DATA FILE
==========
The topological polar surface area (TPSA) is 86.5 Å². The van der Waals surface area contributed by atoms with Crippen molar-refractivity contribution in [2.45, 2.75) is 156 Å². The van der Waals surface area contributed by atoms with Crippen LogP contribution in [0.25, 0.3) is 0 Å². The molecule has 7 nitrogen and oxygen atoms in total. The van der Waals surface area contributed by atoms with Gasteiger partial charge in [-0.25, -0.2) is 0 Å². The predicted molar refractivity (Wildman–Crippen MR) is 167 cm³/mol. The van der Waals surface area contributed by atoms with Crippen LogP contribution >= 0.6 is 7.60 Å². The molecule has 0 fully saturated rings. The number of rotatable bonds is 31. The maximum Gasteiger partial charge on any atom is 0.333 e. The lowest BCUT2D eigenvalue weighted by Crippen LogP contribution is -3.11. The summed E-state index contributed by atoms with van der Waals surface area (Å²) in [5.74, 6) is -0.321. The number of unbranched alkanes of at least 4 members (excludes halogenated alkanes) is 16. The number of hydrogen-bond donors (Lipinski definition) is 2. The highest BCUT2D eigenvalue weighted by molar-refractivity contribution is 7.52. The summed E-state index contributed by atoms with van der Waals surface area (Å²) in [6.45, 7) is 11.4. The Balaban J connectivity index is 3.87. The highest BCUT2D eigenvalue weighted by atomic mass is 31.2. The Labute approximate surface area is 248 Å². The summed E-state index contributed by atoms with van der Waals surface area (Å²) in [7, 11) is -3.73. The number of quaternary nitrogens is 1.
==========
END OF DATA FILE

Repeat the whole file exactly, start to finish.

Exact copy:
The topological polar surface area (TPSA) is 86.5 Å². The van der Waals surface area contributed by atoms with Crippen molar-refractivity contribution in [2.45, 2.75) is 156 Å². The van der Waals surface area contributed by atoms with Crippen LogP contribution in [0.25, 0.3) is 0 Å². The molecule has 7 nitrogen and oxygen atoms in total. The van der Waals surface area contributed by atoms with Gasteiger partial charge in [-0.25, -0.2) is 0 Å². The predicted molar refractivity (Wildman–Crippen MR) is 167 cm³/mol. The van der Waals surface area contributed by atoms with Crippen LogP contribution >= 0.6 is 7.60 Å². The molecule has 0 fully saturated rings. The number of rotatable bonds is 31. The maximum Gasteiger partial charge on any atom is 0.333 e. The lowest BCUT2D eigenvalue weighted by Crippen LogP contribution is -3.11. The summed E-state index contributed by atoms with van der Waals surface area (Å²) in [5.74, 6) is -0.321. The number of unbranched alkanes of at least 4 members (excludes halogenated alkanes) is 16. The number of hydrogen-bond donors (Lipinski definition) is 2. The highest BCUT2D eigenvalue weighted by molar-refractivity contribution is 7.52. The summed E-state index contributed by atoms with van der Waals surface area (Å²) in [6.45, 7) is 11.4. The Balaban J connectivity index is 3.87. The highest BCUT2D eigenvalue weighted by atomic mass is 31.2. The Labute approximate surface area is 248 Å². The summed E-state index contributed by atoms with van der Waals surface area (Å²) in [7, 11) is -3.73. The number of quaternary nitrogens is 1.